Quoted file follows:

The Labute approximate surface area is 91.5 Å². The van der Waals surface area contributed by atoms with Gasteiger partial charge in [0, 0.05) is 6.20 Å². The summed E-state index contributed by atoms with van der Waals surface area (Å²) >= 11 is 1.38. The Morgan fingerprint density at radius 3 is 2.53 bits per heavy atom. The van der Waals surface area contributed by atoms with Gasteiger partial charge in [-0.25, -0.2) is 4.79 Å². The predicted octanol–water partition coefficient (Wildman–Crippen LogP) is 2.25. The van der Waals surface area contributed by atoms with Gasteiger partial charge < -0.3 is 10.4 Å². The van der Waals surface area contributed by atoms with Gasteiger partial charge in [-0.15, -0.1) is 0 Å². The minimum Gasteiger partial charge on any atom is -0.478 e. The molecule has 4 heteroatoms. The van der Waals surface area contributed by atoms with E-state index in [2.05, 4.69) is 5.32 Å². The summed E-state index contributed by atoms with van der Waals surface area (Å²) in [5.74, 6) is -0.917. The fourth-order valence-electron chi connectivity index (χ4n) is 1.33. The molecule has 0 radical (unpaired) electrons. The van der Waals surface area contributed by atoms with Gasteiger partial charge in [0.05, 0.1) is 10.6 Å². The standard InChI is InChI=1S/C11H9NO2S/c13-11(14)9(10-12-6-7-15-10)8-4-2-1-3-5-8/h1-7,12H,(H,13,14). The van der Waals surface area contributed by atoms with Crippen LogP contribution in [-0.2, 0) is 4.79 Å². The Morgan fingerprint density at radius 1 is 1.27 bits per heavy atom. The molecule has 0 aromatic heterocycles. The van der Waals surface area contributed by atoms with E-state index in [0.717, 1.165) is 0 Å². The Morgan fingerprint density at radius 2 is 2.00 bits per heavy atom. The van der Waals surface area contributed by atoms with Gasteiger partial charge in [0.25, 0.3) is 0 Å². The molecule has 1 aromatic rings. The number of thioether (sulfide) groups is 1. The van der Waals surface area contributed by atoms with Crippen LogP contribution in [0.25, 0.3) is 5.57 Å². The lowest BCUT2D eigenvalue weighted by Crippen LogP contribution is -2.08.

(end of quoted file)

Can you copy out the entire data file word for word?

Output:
The Labute approximate surface area is 91.5 Å². The van der Waals surface area contributed by atoms with Gasteiger partial charge in [0, 0.05) is 6.20 Å². The summed E-state index contributed by atoms with van der Waals surface area (Å²) >= 11 is 1.38. The Morgan fingerprint density at radius 3 is 2.53 bits per heavy atom. The van der Waals surface area contributed by atoms with Gasteiger partial charge in [-0.25, -0.2) is 4.79 Å². The predicted octanol–water partition coefficient (Wildman–Crippen LogP) is 2.25. The van der Waals surface area contributed by atoms with Gasteiger partial charge < -0.3 is 10.4 Å². The van der Waals surface area contributed by atoms with Gasteiger partial charge in [-0.15, -0.1) is 0 Å². The minimum Gasteiger partial charge on any atom is -0.478 e. The molecule has 4 heteroatoms. The van der Waals surface area contributed by atoms with E-state index in [2.05, 4.69) is 5.32 Å². The summed E-state index contributed by atoms with van der Waals surface area (Å²) in [5.74, 6) is -0.917. The fourth-order valence-electron chi connectivity index (χ4n) is 1.33. The molecule has 0 radical (unpaired) electrons. The van der Waals surface area contributed by atoms with Gasteiger partial charge in [0.05, 0.1) is 10.6 Å². The standard InChI is InChI=1S/C11H9NO2S/c13-11(14)9(10-12-6-7-15-10)8-4-2-1-3-5-8/h1-7,12H,(H,13,14). The van der Waals surface area contributed by atoms with Crippen LogP contribution in [-0.2, 0) is 4.79 Å². The Morgan fingerprint density at radius 1 is 1.27 bits per heavy atom. The molecule has 0 aromatic heterocycles. The van der Waals surface area contributed by atoms with E-state index in [0.717, 1.165) is 0 Å². The Morgan fingerprint density at radius 2 is 2.00 bits per heavy atom. The van der Waals surface area contributed by atoms with Gasteiger partial charge in [0.25, 0.3) is 0 Å². The molecule has 1 aromatic rings. The number of thioether (sulfide) groups is 1. The van der Waals surface area contributed by atoms with Crippen LogP contribution in [0.25, 0.3) is 5.57 Å². The lowest BCUT2D eigenvalue weighted by Crippen LogP contribution is -2.08.